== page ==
Once the fuel had reduced sufficiently, the commander carried out an approach to Runway 28; the wind was light and variable. The initial touchdown was gentle and on the right gear; the spoilers had not been armed and the thrust reversers were not selected. As the left gear touched the runway, braking was gently applied to the right gear. After touchdown, the crew were aware of vibration and the commander then applied braking to both gears; the commander became aware that the nose wheel steering was inoperative and used differential braking to clear the runway at the fast turn-off. As GJDFW came to a halt with the engines secured and the parking brake applied, the aircraft was quickly surrounded by the Rescue and Fire Fighting Service (RFFS). There was no visible signs of fire but, within the cockpit, the brake temperatures indicated 800°C on the left gear and 400° rising to 600°C on the right gear; the RFFS applied foam to the left gear. With communications now established between the crew and the English speaking aircraft despatcher on the end of the interphone,it was decided to keep the passengers on board until the aircraft could be moved further from the runway. A tug was quickly attached and the aircraft was moved, with the fire crew still in attendance. Once well clear of the runway, the passengers were disembarked normally through the front left door.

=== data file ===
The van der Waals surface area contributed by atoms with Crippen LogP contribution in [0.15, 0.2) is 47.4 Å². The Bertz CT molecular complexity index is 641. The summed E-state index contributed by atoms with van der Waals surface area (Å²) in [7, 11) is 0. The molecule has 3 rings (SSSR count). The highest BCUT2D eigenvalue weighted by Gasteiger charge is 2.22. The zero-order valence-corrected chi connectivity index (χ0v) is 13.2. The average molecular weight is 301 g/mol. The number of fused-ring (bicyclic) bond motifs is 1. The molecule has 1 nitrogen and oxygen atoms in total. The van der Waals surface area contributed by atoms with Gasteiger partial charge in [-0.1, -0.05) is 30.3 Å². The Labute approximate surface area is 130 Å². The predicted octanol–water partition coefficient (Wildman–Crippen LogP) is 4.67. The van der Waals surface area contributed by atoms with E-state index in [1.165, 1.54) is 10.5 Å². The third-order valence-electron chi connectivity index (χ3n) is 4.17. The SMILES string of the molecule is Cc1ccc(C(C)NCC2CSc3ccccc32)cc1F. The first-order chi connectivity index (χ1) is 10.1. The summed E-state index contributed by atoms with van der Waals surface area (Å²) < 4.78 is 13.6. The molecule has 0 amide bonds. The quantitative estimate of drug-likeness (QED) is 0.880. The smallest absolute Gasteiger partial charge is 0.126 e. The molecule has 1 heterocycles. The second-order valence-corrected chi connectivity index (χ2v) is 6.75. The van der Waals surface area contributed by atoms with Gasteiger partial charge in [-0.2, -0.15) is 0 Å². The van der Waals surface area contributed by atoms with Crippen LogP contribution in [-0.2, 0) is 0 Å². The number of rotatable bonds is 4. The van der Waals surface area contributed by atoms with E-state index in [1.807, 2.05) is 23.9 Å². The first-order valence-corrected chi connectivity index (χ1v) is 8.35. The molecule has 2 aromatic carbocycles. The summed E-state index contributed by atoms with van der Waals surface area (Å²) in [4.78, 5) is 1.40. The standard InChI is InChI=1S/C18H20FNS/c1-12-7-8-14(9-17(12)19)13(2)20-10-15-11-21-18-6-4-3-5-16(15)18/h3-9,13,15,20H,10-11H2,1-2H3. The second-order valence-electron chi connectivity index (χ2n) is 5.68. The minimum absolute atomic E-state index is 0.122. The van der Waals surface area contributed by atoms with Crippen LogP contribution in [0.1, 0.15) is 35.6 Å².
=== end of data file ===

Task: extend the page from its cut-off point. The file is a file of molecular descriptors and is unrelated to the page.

After the crew had disembarked, the commander noted that the left inner tyre had been extensively ripped and that the left outer was deflated but still intact. He had also noted that the vibration was much heavier during the movement with the tug compared to when the aircraft was under its own power.
|Learning Keywords:||Systems - Hydraulics|
|Systems - Landing Gear|
|Systems - Landing Gear - Tires|
|Consequence - Damage - Airframe or fuselage|
|Close match:||Tire tread loss, damage, Boeing 737-436, G-DOCV|
|Uncontained engine failure, Overseas National Airways, Inc., Douglas DC-10-30, N1032F, John F. Kennedy International Airport, Jamaica, New York, November 12, 1975|
|Massive tire failure following gear retract cylinder support frame failure, McDonnell Douglas DC-10-10, August 10, 2002|